Chief Executive Officer
To heck with the traditional bios, I’m feeling brave to reveal who I really am.
Let’s just start with a 15 year old boy who came to Australia with his parents and siblings in the 80’s. My first recollections of that time was just how different I looked. Wearing a ‘Patka turban’ on my head, with a tuft of hair on my chin, and having to rehearse everything I said in English before I uttered a word.
I was a ‘nice guy’ at school, a ‘try hard’ at studies, and not that good with girls – a typical average chicken.
After the initial struggles of a migrant family and compounded with mental illness that dad suffered from the late 80’s and early 90’s, my undergrad was no fun. That was until I got my lucky break where I joined the Australian Customs Service in the mid 90’s.
I found my identity as a Customs Officer which I still hold onto dearly. Not because of the decade and a half I spent growing up there, but the gratitude I have for the leaders in that organisation. I am a product of their generosity.
Nearly everything I know in life, I have learnt through my years in Customs and Border Protection. The discipline, the tenacity, the orientation towards learning, and even my sense of right and wrong.
Most importantly, it triggered in me a deep sense of curiosity for why we think the way we think and why we behave the way we behave. I have not let that go ever since.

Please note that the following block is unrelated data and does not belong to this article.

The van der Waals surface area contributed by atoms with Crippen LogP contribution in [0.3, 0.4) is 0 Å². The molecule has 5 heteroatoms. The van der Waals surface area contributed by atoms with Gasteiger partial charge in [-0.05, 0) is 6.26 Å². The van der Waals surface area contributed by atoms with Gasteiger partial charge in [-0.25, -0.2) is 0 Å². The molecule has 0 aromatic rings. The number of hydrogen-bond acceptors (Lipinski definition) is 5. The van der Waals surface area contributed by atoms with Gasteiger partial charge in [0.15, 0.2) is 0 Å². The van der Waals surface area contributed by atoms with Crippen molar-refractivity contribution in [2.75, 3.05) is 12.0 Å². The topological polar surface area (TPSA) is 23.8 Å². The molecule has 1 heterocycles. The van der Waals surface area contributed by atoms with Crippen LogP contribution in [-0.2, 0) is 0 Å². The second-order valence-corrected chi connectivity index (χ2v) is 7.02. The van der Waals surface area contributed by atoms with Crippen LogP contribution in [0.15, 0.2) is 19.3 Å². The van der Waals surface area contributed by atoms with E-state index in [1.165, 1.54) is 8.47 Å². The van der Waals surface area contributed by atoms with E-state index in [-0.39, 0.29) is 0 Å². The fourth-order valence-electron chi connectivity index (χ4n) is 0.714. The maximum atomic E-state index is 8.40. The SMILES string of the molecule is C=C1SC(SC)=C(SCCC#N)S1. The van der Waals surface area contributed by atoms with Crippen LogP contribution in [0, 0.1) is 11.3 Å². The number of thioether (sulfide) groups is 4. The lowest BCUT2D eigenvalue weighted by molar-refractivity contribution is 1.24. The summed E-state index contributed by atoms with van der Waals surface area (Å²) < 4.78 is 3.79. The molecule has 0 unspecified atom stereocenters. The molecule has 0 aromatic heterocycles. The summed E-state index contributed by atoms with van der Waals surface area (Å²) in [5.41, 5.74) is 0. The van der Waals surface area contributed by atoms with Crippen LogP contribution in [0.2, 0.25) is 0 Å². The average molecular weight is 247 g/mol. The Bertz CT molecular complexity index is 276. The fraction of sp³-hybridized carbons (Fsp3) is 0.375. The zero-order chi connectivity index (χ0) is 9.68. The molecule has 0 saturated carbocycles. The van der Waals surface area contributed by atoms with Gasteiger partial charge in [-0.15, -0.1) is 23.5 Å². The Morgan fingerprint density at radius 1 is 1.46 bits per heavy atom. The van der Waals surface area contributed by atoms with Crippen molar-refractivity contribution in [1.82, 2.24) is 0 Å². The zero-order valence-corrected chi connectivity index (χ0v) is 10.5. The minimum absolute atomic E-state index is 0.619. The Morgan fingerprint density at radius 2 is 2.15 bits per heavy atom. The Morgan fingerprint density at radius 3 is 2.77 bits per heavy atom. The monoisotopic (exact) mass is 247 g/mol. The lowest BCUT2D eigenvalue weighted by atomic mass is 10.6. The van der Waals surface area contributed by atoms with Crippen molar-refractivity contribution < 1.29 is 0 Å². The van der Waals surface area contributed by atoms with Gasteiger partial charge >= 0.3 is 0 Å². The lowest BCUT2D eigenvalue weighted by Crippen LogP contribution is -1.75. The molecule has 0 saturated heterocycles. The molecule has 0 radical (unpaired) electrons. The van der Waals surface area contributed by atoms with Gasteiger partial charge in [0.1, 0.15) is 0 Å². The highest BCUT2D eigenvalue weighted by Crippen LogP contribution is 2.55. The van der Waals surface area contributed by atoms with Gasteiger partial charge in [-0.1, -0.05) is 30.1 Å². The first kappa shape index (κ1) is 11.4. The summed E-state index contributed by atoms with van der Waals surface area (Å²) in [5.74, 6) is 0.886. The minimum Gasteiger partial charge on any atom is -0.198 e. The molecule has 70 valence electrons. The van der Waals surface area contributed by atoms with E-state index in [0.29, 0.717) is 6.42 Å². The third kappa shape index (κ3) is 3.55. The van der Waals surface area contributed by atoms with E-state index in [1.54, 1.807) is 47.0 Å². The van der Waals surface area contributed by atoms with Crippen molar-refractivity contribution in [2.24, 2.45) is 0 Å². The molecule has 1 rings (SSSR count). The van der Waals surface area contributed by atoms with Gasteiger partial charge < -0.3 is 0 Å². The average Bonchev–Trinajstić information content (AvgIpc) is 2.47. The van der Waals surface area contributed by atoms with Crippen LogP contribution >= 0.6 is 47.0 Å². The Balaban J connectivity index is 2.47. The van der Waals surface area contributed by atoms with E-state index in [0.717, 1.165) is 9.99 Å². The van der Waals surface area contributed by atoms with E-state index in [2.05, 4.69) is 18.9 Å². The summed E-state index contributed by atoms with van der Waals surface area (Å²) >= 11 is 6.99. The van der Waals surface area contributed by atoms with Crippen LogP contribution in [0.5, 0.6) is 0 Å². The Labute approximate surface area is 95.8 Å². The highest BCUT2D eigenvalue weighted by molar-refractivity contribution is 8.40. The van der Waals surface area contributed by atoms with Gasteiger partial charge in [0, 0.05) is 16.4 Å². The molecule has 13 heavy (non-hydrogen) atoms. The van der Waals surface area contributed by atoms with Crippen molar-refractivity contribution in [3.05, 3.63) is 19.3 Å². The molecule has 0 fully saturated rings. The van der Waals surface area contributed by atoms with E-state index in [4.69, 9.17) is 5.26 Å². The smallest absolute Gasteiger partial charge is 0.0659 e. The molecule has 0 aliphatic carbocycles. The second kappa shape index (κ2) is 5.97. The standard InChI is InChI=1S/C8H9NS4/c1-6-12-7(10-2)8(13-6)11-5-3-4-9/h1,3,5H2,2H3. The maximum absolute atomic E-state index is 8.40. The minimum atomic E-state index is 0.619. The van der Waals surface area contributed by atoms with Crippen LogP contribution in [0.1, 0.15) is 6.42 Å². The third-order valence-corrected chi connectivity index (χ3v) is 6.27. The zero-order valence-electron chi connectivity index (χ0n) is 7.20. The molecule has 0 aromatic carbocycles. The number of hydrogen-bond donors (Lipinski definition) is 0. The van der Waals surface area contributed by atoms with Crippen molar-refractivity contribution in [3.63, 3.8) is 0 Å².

It propelled me to become ever so conscious and ever so curious to keep discovering the deep secrets of human behaviour. This led to the exploration of research and studies in the space of leadership, neuroscience, and innovation through Australian National University and Harvard Business School.
So I now find myself being described as a human behaviour expert, which doesn’t sit well. Firstly, because the 15 year old boy who came to Australia and was comfortable in the knowledge that he’s just an average chicken, still lives inside of me.
Secondly, I have grown up enough to realise that:
- When you are growing up, you think there is so much to learn.
- When you grow up, you think you’ve not learned anything.
- And if that’s all you have learnt, that is everything you ever needed to learn.
What you will find in me is a good friend who will be kind, but perhaps not always ‘nice’. Because I’m still different and I have no qualms about challenging norms, or you.